Turning Singapore's spillover into Malaysia's hybrid, multi, and edge cloud ecosystem advantage

  • Opportunity to capitalise on Singapore's moratorium on data centre construction
  • Innovation, collaboration, and govt support needed for Malaysia to grow data centre sector

Turning Singapore's spillover into Malaysia's hybrid, multi, and edge cloud ecosystem advantage

Growth in Malaysia's data centre and cloud ecosystems is influenced by factors such as internet behaviour, application ecosystems, and energy generation, as discussed by industry representatives at the 2nd Datacentre & Cloud Infrastructure Summit (DCCI) held in Kuala Lumpur last month.

According to Glen Duncan (pic above), JLL APAC Data centre Research Director, understanding these factors is crucial, and he referred to Malaysia as an emerging market in the data centre space within the APAC region.

Research by IDC noted that Malaysian public cloud services revenue reached approximately US$600 million (RM2.80 billion)  in 2021, with forecasts predicting it will grow to around US$1.8 billion (RM8.37 billion) by 2026. To date, the country hosts 41 enterprise data centres, backed by investments from major tech companies like NTT, Microsoft and Amazon Web Services (AWS), amounting to billions of dollars.

Duncan explained that Malaysia's internet behaviour is primarily driven by extensive mobile network coverage and the rising adoption of mobile devices in the country. The usage of various applications such as social media platforms, e-commerce, and e-wallets has contributed to a robust Western application ecosystem in Malaysia.


Connectivity, edge computing, and hybrid cloud 

The country's shift towards hybrid multi-cloud environments signifies significant growth opportunities. Jeremy Deutsch, President of Equinix Asia Pacific, said the hybrid multi-cloud architecture is a global trend, and organisations across the APAC region are adopting it. Consequently, Malaysia's legacy and traditional companies are expected to follow suit for their future operations.

Connectivity plays a crucial role in this transition. Deutsch emphasised, "How do I make sure that everything is seamlessly able to connect to each other at high speeds, low cost, and with full security? That's a big thing to solve."

Edge computing and modular data centres are also emerging as critical drivers for meeting the increasing demand for data processing. "Because of the cloud and mobile devices, we're going to see more and more of the data centre push to the edge," Duncan noted.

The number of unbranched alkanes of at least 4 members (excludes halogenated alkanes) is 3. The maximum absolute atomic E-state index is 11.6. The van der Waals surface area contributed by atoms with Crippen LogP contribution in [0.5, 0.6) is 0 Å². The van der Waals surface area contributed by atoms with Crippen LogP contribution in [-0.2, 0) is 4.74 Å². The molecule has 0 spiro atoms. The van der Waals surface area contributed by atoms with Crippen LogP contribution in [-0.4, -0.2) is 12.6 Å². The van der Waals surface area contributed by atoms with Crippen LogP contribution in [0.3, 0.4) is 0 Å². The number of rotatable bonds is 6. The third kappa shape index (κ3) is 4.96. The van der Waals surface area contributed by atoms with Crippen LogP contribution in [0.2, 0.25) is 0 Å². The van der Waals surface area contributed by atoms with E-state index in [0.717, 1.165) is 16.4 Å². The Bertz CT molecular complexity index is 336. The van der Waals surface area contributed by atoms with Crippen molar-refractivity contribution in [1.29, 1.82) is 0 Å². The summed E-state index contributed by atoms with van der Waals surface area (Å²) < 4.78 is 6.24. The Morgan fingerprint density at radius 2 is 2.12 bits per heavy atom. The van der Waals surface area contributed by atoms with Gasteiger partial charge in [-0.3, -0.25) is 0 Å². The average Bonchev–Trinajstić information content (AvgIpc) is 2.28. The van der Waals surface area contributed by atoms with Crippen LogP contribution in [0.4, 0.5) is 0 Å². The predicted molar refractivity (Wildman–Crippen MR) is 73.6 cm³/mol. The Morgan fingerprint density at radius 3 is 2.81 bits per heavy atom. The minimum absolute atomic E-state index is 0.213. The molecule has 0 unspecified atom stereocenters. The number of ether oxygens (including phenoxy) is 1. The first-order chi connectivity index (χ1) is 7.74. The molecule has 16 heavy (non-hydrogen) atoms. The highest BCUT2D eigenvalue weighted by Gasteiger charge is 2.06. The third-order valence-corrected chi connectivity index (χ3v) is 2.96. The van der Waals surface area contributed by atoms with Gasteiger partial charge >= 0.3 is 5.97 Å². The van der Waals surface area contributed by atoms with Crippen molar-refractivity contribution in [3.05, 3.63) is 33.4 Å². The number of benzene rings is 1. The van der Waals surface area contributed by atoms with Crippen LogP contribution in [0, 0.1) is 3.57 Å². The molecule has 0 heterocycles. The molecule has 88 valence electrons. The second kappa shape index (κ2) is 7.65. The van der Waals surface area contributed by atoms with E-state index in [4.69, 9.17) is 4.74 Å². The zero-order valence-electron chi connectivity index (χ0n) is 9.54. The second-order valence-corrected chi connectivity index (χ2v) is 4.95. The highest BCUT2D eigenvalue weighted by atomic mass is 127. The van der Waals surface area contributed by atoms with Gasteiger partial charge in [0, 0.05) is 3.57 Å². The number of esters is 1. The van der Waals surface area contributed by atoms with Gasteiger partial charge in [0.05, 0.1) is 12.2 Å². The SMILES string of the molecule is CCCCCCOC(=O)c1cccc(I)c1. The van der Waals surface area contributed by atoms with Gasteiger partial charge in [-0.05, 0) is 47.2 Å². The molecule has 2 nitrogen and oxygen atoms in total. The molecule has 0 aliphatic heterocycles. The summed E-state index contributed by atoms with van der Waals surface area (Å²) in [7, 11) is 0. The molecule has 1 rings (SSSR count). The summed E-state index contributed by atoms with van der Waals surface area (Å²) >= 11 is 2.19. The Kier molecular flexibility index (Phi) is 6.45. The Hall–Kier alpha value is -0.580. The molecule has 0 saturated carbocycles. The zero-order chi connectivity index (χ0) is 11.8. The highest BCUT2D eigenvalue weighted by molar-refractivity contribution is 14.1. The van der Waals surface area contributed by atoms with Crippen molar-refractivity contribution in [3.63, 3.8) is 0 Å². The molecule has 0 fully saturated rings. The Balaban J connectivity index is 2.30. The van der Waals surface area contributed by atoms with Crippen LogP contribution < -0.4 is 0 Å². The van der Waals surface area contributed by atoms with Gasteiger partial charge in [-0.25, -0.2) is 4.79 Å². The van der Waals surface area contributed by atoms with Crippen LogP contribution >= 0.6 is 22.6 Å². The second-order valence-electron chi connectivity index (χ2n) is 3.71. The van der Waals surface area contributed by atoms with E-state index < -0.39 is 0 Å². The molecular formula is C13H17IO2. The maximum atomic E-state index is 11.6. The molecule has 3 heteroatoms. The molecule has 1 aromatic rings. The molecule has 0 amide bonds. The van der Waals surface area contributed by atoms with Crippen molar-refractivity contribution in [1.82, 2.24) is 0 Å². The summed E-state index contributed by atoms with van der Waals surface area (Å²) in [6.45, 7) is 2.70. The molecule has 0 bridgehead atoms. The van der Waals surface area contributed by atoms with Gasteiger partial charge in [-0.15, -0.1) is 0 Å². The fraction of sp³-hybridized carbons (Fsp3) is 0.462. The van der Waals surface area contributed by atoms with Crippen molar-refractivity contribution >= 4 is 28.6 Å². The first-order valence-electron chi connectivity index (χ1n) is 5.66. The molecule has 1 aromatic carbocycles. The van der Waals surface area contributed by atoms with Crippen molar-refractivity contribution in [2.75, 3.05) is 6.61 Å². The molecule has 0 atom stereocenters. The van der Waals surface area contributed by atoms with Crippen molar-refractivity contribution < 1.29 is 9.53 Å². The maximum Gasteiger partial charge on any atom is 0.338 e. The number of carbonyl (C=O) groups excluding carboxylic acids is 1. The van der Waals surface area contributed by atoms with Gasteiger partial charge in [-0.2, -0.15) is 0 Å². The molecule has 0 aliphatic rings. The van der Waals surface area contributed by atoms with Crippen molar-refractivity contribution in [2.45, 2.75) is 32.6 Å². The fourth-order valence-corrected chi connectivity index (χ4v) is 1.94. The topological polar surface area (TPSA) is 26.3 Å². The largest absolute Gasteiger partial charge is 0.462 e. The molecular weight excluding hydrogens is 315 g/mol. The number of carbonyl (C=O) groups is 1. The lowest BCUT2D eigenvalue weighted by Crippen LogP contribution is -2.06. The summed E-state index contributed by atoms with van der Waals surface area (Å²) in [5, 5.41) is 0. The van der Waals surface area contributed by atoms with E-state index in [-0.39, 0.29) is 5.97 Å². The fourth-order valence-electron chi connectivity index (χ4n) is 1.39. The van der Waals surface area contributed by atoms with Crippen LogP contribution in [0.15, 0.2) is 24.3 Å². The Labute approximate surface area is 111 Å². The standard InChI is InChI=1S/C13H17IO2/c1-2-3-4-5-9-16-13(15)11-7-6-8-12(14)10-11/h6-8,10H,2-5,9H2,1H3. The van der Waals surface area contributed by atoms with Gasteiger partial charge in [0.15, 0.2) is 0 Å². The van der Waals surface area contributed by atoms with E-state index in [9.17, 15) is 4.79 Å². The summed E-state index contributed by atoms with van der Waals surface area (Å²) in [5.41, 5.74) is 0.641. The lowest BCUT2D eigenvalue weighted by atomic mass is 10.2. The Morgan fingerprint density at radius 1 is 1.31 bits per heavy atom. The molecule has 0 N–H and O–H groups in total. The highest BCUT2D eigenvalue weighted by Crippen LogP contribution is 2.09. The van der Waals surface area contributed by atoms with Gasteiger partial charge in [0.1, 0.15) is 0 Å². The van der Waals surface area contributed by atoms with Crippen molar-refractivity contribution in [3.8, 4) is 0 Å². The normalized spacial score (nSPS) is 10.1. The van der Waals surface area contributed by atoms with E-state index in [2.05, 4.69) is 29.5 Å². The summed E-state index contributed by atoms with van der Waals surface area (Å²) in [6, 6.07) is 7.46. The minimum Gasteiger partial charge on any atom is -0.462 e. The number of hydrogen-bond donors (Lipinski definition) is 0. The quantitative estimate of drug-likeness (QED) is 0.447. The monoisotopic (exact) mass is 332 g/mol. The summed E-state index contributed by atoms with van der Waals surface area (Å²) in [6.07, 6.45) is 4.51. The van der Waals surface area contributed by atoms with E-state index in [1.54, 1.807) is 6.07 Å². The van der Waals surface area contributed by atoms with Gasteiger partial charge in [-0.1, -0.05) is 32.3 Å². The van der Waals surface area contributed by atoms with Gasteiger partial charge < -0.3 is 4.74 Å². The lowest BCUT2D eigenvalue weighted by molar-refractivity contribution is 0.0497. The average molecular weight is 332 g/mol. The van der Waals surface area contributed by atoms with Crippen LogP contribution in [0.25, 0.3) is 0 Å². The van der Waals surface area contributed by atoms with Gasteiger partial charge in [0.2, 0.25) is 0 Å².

Where data centres should be located is also becoming increasingly important for certain industries. "Data gravity is a consideration for industries such as manufacturing where data needs to beTurning Singapore's spillover into Malaysia's hybrid, multi, and edge cloud ecosystem advantage close to the source," said Dominic Wong (pic right), Chief Architect for ASEAN at Hitachi Vantara. Cost management, particularly in data uploading and downloading, is another challenge in data management.

Capitalising on these kinds of edge markets is an opportunity Malaysian companies should leverage, as well as exploring the spill-over effect from Singapore due to its govt moratorium on data centre construction in 2019. Since then, Johor has become the centre of data centre investments, with companies like Equinix, AirTrunk, and Yondr Group establishing facilities in the state, which is expected to attract around RM15 billion worth of data centre investments over the next decade.

[RM1 = US$0.215]

Don't rely exclusively on foreign input

Deutsch commended the Malaysian government's approach towards digital transformation, saying, "One of the best things I have seen the Malaysian government do is to appreciate that it's an ecosystem. It's not just one company doing digital transformation on its own."

However, to maximise growth in the data centre industry in Malaysia, innovation, collaboration, and government support are necessary. Duncan warned against relying exclusively on foreign investments and stressed the need to develop a local, homegrown application ecosystem catering to Malaysia's unique market needs.

This should also take into account preparing for future trends in data centres. "The biggest challenge that I'm seeing is picking the right architecture upfront. Have a really good think about how your architecture is going to look in six to 12 months time and make sure you're taking into consideration where you are connecting to," Duncan added.

In the meantime, while issues like data sovereignty and data compliance have fallen slightly off the radar, Jenny Goh, Hitachi Vantara Malaysia Enterprise Sales Director, pointed out that they are still important considerations, especially for sectors like banking.

Nevertheless, as for what the future brings, she highlighted that many Malaysian companies often adopt a wait-and-see approach. "Let somebody else take the lead, see what happens, and only after that follow," she said. "That is the behaviour in Malaysia."


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